[For the previous Dark Carnival post, click here.]
“The Watchers” (1945)
Bradbury’s narrator, Steve, works as personal secretary to William Tinsley, a captain of the kitchenware industry who wields a “flyswatter as scepter.” Tinsley is strangely obsessed with killing any and every insect in his midst. His pesticidal mania doesn’t stem from a basic phobia; he believes that insects (all living animals, in fact) are planted bugs, agents of surreptitious surveillance who report back to some mysterious governing force that Tinsley can only label “They.” Tinsley, who “refuses to talk when there’s an insect in the room,” intones to Steve: “We are being watched constantly. Is there ever a minute in our lives that passes without a fly buzzing in our room with us, or an ant crossing our path, or a flea on a dog, or a cat itself, or a beetle or a moth rushing through the dark, or a mosquito skirting around a netting?” The story offers another sinister turn of the screw when Tinsley realizes that there are more evil/infinitesimal entities to fear: microbes.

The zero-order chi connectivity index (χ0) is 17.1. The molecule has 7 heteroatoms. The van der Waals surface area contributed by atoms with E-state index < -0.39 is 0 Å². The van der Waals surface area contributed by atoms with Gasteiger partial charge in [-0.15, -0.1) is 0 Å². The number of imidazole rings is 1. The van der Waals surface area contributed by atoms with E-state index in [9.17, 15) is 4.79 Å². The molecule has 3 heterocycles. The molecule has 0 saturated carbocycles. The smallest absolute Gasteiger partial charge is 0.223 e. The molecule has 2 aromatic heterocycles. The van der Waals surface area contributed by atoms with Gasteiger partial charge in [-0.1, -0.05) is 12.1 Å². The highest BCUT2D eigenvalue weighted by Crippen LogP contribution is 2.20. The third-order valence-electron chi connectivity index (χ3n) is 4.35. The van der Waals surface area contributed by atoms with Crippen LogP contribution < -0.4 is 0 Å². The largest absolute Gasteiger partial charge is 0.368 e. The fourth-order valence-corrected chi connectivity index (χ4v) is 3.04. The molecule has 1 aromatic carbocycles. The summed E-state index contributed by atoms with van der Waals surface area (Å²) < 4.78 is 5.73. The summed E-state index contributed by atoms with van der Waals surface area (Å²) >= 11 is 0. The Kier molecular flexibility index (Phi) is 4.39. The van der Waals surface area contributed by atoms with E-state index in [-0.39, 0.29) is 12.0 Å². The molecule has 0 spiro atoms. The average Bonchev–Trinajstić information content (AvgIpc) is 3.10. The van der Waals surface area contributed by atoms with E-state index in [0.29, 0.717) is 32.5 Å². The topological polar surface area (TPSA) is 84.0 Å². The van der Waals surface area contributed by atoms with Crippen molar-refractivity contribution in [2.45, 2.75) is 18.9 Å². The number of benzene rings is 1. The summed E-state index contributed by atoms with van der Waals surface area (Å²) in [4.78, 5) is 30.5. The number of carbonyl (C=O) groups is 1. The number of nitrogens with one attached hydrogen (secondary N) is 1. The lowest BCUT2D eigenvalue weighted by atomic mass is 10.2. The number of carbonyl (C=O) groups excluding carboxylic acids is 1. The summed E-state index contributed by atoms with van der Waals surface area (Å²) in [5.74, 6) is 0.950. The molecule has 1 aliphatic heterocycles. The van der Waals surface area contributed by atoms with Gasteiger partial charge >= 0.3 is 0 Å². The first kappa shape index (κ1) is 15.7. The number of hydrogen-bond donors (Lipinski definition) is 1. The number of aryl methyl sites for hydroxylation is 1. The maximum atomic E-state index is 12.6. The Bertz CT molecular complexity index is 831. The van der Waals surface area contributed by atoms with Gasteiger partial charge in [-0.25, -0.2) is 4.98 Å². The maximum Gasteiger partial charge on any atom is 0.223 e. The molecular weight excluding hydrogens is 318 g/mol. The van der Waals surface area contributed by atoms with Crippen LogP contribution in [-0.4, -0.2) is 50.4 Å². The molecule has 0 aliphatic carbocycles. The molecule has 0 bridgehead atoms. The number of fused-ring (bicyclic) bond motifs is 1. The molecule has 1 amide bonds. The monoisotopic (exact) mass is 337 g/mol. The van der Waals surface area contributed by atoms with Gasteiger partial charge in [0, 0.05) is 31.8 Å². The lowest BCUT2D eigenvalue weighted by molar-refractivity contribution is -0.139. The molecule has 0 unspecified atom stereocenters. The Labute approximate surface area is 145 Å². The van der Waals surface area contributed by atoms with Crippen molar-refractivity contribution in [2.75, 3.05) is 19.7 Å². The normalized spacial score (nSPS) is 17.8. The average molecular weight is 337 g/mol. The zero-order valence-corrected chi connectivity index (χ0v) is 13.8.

Opening a dark new window onto the everyday, “The Watchers” is quintessential Bradbury. Just as Steve is infected with Tinsley’s “apprehensive awareness,” the reader can’t help be haunted by the specter of the paranoid premise (Bug Brother is Watching Us!). The story is infested with disturbing visuals, such as the description of Tinsley’s father, who was accidentally(?) killed by his own gun in a hunting accident, and whose corpse was overrun when his young son returned with belated help: “The entire body, the arms, the legs, and the shattered contour of what was once a strong, handsome face, was clustered over and covered with scuttling, twitching insects, bugs, ants of every and all descriptions, drawn by the sweet odor of blood.” The imagery grows even more grotesque when Tinsley (and later, Steve) falls sudden victim to a “rotting fetid combination of disease.” Unsettling in idea and execution alike, “The Watchers” ranks as one of the most horrific pieces Bradbury ever composed. Perhaps the reason it wasn’t installed in the original edition of Dark Carnival (I would’ve liked to have been a fly on the wall if Bradbury ever articulated his rationale for the exclusion) is because its unremitting gruesomeness threatened to overshadow the rest of the collection’s contents.